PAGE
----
There are still videos that allegedly show Russian conscripts being drunk or displaying disorderly behavior as the country tries to mobilize 300,000 reservists.
Recordings of newly called up Russian soldiers who looked drunk or reluctant to obey orders have already been made available on social media this week after President Vladimir Putin announced partial mobilization.
The new movies reportedly show conscripts sleeping, refusing to line up, and in one case involved in a fight. The video came as four areas of Ukraine currently under Russian control hold referendums on joining Russia, which were widely rejected as “sham”.
British journalist from Moscow Danny Armstrong shared on Twitter on Saturday morning a video he said shows sleeping drunk conscripts
“Russian conscripts on their way to fight in Ukraine. A handful of drunken soldiers are asleep while parked on their way to the front line, ”wrote Armstrong.
Francis Scarr, of the BBC’s Russian state television, shared a new video on Saturday morning that showed conscripts in civilian clothes disembarking from two military transport trucks and refusing to form ranks when instructed to do so.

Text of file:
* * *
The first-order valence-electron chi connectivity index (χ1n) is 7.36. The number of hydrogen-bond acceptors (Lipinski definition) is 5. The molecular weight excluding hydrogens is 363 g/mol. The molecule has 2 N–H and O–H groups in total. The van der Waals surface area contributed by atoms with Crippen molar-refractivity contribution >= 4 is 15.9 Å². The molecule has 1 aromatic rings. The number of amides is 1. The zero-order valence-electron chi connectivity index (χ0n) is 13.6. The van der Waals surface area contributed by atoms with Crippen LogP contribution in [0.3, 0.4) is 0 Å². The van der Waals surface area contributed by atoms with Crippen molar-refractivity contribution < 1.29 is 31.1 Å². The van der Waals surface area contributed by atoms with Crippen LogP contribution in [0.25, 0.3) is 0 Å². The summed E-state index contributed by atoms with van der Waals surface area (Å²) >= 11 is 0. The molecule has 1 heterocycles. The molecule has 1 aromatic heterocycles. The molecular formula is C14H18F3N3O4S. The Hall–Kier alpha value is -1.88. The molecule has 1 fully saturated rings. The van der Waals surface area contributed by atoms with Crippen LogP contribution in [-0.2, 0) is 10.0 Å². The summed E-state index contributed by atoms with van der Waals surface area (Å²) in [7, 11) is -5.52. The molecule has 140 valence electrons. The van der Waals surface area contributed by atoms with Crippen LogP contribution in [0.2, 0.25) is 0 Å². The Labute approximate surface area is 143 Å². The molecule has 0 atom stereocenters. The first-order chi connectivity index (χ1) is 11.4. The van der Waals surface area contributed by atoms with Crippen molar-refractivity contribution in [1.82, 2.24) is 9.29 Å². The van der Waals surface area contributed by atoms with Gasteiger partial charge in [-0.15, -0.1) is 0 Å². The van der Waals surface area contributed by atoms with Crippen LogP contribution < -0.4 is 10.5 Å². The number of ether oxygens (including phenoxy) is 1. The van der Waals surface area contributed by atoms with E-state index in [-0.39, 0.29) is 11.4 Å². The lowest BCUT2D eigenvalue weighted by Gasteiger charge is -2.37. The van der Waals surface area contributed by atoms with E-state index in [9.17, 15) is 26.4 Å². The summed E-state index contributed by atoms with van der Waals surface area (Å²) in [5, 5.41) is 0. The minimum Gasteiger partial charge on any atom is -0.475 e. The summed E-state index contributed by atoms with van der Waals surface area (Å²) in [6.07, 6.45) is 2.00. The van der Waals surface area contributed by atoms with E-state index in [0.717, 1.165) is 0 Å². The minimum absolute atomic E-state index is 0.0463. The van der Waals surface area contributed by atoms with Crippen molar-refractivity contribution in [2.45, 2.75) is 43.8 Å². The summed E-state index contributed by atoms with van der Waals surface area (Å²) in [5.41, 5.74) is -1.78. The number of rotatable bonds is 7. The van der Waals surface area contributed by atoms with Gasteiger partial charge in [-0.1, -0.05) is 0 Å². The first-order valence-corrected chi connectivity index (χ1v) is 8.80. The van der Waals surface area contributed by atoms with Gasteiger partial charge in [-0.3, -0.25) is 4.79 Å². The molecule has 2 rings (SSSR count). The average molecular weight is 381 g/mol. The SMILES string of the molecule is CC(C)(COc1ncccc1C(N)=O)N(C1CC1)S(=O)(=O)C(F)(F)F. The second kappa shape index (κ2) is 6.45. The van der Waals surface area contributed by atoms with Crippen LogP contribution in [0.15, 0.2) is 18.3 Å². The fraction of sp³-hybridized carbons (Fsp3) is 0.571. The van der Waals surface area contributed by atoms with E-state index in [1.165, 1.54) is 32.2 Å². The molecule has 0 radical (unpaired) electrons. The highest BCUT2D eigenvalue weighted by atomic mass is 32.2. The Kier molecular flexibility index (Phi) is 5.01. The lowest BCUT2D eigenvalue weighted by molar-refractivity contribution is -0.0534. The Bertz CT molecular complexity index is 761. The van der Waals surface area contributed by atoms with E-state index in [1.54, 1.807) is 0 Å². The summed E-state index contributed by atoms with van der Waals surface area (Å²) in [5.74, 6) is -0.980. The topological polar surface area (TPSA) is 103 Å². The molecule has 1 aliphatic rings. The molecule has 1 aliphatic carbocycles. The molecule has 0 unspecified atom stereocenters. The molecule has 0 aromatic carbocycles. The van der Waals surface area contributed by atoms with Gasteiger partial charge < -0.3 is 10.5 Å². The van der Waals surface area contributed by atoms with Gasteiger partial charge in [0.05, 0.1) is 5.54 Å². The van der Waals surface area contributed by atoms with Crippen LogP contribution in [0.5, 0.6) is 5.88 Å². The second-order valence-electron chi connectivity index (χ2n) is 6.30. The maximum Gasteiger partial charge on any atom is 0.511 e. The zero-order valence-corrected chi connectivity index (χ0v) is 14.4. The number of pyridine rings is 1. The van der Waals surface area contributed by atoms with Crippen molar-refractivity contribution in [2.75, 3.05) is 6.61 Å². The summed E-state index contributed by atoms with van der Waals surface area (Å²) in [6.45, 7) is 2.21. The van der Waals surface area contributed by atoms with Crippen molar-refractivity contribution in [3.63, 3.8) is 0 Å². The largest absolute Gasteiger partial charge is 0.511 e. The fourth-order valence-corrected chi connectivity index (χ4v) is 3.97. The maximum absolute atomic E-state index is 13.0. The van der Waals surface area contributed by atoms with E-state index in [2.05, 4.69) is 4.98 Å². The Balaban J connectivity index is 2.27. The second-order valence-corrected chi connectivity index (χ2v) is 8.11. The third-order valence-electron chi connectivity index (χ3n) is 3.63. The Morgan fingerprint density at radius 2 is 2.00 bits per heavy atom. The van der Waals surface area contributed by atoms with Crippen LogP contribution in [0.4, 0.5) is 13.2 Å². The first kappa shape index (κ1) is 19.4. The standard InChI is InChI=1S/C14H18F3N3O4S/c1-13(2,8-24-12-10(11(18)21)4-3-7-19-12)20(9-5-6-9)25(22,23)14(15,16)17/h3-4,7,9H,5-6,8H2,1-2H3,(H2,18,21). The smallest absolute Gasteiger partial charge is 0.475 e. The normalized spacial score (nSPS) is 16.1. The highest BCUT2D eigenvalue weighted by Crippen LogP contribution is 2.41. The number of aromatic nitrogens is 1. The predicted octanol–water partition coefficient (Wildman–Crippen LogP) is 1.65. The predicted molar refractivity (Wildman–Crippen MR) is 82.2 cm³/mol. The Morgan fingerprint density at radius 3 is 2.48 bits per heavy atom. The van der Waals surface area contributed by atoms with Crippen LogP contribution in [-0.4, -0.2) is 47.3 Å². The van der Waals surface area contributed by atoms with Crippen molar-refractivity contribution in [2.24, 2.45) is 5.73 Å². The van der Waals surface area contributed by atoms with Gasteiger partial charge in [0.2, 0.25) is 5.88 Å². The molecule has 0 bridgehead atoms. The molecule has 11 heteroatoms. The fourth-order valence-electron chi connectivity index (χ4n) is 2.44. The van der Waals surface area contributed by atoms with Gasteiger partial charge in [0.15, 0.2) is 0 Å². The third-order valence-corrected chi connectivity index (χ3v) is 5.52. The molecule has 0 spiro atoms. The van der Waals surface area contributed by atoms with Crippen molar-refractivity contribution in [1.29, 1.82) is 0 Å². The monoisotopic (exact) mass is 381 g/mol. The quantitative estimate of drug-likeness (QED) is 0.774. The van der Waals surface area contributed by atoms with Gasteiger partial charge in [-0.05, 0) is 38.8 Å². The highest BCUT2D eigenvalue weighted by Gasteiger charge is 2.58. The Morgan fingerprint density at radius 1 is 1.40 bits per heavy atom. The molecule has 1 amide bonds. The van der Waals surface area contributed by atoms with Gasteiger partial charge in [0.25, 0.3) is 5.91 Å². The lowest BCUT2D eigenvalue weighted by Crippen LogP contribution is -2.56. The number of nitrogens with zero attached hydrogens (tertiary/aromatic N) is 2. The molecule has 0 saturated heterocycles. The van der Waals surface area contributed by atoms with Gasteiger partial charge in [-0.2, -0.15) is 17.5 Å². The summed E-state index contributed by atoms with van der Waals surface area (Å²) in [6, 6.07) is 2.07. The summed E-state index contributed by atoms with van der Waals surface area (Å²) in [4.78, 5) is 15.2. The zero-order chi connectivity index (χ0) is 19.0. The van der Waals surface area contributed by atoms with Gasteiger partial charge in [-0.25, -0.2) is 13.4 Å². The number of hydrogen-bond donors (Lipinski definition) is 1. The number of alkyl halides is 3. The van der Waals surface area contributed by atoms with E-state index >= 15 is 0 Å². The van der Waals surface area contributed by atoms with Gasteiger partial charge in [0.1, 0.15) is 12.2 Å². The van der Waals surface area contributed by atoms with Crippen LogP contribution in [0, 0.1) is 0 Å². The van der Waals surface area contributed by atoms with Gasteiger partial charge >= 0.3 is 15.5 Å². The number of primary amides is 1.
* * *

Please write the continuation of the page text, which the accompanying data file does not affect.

“A certain exemplary discipline displayed by Putin’s newly mobilized troops,” wrote Scarr.
“Fall down two ranks, two ranks!” Scarr quoted a uniformed soldier, to which one of the soldiers apparently replied, “You can screw up your two ranks!”
Neil Hauer, a journalist covering Russia and Ukraine, shared the Scarra video and commented: “Russian mobilization films are quickly becoming one of the best sub-genres.”
ABC News reporter Patrick Reevel released a video on Friday showing a Russian army officer yelling angrily at recruits. In a movie that had English subtitles, an officer tells the assembled men that they “scream like women” and that they should shut their mouths.
Some of the men seem to react with anger, but the officer continues, telling them, “I’m saying you are all military now. That’s all! The games are over! You are all military. “
He then explained what would happen to them, including that they would receive training and that it would be safe for them to work from home while they were away.
Former British Conservative MP Louise Mensch also shared a video on Twitter which she described as showing drunk Russian conscripts fighting each other, although this video has not been verified.
Newsweek asked the Russian Ministry of Foreign Affairs for a comment.
A steady stream of video footage seems to show problems with partial mobilization when the US Institute for War Research (ISW) said Russia was facing “a serious and systemic problem” with the appointment of reservists.
“The Russian mobilization system is struggling to fulfill the task assigned by Russian President Vladimir Putin and it is unlikely to be able to produce any mobilized reserve force even of the low quality that Putin’s plans would generate, unless the Kremlin quickly fixes basic and systemic problems,” he said.
Voting in the Lugansk, Donetsk, Kherson and Zaporizhia oblasts in Ukraine began on Friday in referendums that the West rejected as illegal.
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